Very often African leaders, especially the young radical firebrands, shoot back at what they call Western powers by blaming everything that goes wrong in Africa on colonialism, and in Namibia and South Africa’s case apartheid. For the longest time, we have dismissed their claims and accused them of attempting to justify their looting and how under them Africa has been run into the ground.
But upon careful inspection, there might be truth to these claims.
We are just required to take a look at things with an open mind and avoid oversimplifying them.
This year, saw the new president of Zimbabwe trying to clean up and get the country back on a path of economic recovery. Same with the presidents of Angola, South Africa and Botswana.
In many cases, the new crop of leaders appears to be undoing what their predecessor did and they have been taking steps that appear to be a move towards combating corruption. Their detractors called them little more than public relations gimmicks aimed at getting votes and public sympathy.
After all, all of them were members of the very regimes they are now trying to vilify.
Assuming they are genuinely trying to fight corruption, I just have one problem with their approach.
The idea or the notion of giving corruption a black face or African face is what irks me.
Don’t get me wrong here, it is true that African countries are run by Africans for Africans and they are accountable to Africans. But let’s take a few steps back and look at how corruption manifested itself in Africa and on the continent’s leaders.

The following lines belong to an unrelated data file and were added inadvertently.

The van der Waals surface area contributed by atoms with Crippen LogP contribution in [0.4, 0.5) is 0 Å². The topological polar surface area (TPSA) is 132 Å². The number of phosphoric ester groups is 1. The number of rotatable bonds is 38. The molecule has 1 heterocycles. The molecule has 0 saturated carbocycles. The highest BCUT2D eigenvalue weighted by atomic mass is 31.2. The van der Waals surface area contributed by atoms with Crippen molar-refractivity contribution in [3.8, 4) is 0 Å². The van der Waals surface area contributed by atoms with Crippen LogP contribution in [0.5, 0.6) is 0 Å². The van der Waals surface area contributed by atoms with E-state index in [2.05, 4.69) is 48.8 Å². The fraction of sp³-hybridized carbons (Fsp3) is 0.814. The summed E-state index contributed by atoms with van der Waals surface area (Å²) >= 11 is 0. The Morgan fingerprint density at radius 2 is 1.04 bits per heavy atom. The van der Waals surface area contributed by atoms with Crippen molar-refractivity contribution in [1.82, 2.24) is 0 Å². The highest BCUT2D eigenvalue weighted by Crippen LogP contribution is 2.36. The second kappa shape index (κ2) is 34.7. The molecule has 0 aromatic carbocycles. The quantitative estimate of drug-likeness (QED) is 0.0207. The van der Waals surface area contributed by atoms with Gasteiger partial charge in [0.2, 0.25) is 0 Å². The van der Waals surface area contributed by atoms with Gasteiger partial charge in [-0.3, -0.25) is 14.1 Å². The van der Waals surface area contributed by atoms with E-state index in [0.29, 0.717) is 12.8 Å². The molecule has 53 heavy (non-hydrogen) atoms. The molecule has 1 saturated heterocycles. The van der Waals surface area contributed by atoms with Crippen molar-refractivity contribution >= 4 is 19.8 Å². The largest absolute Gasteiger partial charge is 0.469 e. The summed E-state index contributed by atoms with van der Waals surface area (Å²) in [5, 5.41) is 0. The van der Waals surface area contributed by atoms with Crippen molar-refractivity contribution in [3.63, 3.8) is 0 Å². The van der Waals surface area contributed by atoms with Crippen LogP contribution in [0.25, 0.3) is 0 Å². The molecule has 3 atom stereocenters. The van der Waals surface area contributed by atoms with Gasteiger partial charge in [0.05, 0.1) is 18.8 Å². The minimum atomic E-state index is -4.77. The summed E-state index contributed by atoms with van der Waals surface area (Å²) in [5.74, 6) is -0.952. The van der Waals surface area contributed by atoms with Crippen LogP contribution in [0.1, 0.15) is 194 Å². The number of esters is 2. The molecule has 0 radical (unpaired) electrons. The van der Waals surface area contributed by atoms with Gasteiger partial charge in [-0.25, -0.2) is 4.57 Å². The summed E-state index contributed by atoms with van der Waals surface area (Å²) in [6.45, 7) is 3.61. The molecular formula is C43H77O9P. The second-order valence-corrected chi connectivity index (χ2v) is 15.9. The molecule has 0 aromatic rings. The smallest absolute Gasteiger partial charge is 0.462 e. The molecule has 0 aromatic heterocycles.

This brings us to my bedtime reading the other night.
I was reading South African researcher Hennie van Vuuren’s latest book, titled ‘Apartheid, Guns and Money’.
After about five years of researching the Apartheid State, Van Vuuren wrote this book and one of the first things he highlights is corruption. Yes, he says corruption was the order of the day during the apartheid government.
This was aided by collusion with Western and even Eastern powers, who on face value were helping the freedom fighters, but still did business with the apartheid regime because money has no colour nor ideology.
Some of the key issues coming out of Van Vuuren’s research is that it was a myth for white Africans and the world to think that corruption only started after independence or when black majority rule started.
Another belief is that after colonialism, the countries pressed the reset button and everything had to start afresh, which is a lie since those who profited from the exclusion of the majority remained in Africa and continue to profit from the system.
All they did was capture the new political elite.
This is telling because the same people who made their fortune on the back of colonialism remain in those colonies, some not physically but they continue to profit from those economies.
They have forged partnerships with the new political elite and pretend as if they too were victims of the oppression and brutality of the past.
We should also ask ourselves when we talk about corruption, who actually benefits from the corruption in Africa?
The politicians often pocket a minute amount, which generally is about 10% of the billions to be looted, where does the rest of the money go? To our colonial masters.
I, therefore, believe that before we tackle corruption in Africa, we need to study and understand its origins. I define corruption as the abuse of power for the benefit of the self or a select few, which is exactly how I would define colonialism.
But this does not mean that African politicians who make sinister decisions at the expense of the people and for the benefit of a few and mainly former colonial masters, should be indemnified.